Former Federal Reserve Bank of Dallas President Robert Kaplan has warned that the mounting banking crisis is “more serious” than the American public realizes.
Kaplan says the situation is direr than commonly believed and he’s calling the central bank to pause its rate hiking cycle.
In an interview on Bloomberg TV, Kaplan says the Fed must give policymakers more time to address the risks.
He called for the central bank to deliver a so-called “hawkish pause” when it announces its decision on interest rate levels later on Wednesday.
“I’d prefer to do what’s called the hawkish pause, not raise but signal that we are in a tightening stance because I actually think the banking situation may well be more serious than we currently understand,” Kaplan said.
The former Fed official’s remarks come as the much-anticipated Federal Open Market Committee (FOMC) policy meeting on May 2–3 is poised to culminate in a decision to raise interest rates by another quarter point.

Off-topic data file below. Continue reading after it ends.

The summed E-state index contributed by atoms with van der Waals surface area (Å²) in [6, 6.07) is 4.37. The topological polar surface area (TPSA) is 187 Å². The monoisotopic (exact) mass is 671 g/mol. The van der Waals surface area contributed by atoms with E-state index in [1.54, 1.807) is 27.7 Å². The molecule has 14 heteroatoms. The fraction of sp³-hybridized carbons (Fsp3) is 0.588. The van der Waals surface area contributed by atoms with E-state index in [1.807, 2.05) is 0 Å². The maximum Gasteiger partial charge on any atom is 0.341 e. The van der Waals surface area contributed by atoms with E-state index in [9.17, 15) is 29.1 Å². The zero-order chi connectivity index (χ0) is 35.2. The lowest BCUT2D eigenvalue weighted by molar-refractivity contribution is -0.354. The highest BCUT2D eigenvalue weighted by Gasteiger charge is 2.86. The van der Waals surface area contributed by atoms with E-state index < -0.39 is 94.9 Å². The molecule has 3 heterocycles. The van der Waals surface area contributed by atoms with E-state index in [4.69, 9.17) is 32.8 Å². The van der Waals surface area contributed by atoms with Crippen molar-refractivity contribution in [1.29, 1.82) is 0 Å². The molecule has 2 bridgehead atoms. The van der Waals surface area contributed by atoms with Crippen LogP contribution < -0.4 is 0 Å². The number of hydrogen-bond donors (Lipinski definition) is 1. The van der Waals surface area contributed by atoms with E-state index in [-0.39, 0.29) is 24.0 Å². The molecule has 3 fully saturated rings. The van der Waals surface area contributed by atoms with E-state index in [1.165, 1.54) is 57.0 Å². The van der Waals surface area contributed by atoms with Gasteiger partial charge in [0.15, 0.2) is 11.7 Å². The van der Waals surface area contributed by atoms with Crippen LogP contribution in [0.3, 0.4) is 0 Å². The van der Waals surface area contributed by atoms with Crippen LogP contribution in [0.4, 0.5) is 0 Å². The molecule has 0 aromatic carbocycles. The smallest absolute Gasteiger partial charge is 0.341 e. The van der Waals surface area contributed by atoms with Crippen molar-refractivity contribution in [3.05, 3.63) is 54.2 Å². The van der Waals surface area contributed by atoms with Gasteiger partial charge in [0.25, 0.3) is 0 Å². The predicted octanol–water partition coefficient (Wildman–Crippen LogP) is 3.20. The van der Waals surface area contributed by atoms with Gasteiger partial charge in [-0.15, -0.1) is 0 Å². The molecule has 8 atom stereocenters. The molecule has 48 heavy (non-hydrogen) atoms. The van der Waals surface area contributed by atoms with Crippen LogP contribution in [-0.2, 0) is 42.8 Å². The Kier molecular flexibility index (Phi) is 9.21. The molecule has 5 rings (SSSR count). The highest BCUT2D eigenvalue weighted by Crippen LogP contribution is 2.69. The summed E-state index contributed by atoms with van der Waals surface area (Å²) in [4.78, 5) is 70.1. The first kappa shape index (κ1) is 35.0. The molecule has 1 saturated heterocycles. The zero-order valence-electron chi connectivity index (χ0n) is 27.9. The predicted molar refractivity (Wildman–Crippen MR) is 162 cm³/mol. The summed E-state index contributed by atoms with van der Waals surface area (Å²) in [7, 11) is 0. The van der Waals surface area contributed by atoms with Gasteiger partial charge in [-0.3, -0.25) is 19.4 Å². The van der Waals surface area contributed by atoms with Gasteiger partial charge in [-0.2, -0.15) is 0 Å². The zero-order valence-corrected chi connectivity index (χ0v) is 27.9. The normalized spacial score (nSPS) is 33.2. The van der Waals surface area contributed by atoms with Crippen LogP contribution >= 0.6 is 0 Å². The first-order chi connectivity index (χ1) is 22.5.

Odds stand at nearly 90 percent that the Fed will deliver a 25 basis-point rate hike on Wednesday, according to the CME FedWatch Tool.
The move will lift the benchmark federal funds rate to a range of 5.00–5.25 percent.
Since the Fed launched the current tightening cycle in March 2022 in response to soaring inflation, policymakers have raised rates by 475 basis points.
That’s the fastest pace of raising rates since the 1980s.
Investors generally expect the central bank to leave rates high for some time before cutting later this year in light of slowing economic growth.
Kaplan said that it’s more important that the Fed can sustain the current level of interest rates for “an extended period of time, longer than the market thinks” rather than pushing for another one or two rate hikes and then risk having to cut rates, a move that he said would be “very troubling.”
The former Fed official also said that, in order to get inflation under control, Washington needs to rein in out-of-control spending as this works against what the central bank is doing with its interest rate hikes.
His remarks came on the heels of a regional bank stock rout following the decision of U.S. regulators to seize First Republic Bank and facilitate its takeover by JPMorgan Chase.
Regional bank stocks plummeted on Tuesday and pre-market trading on Wednesday extended those losses.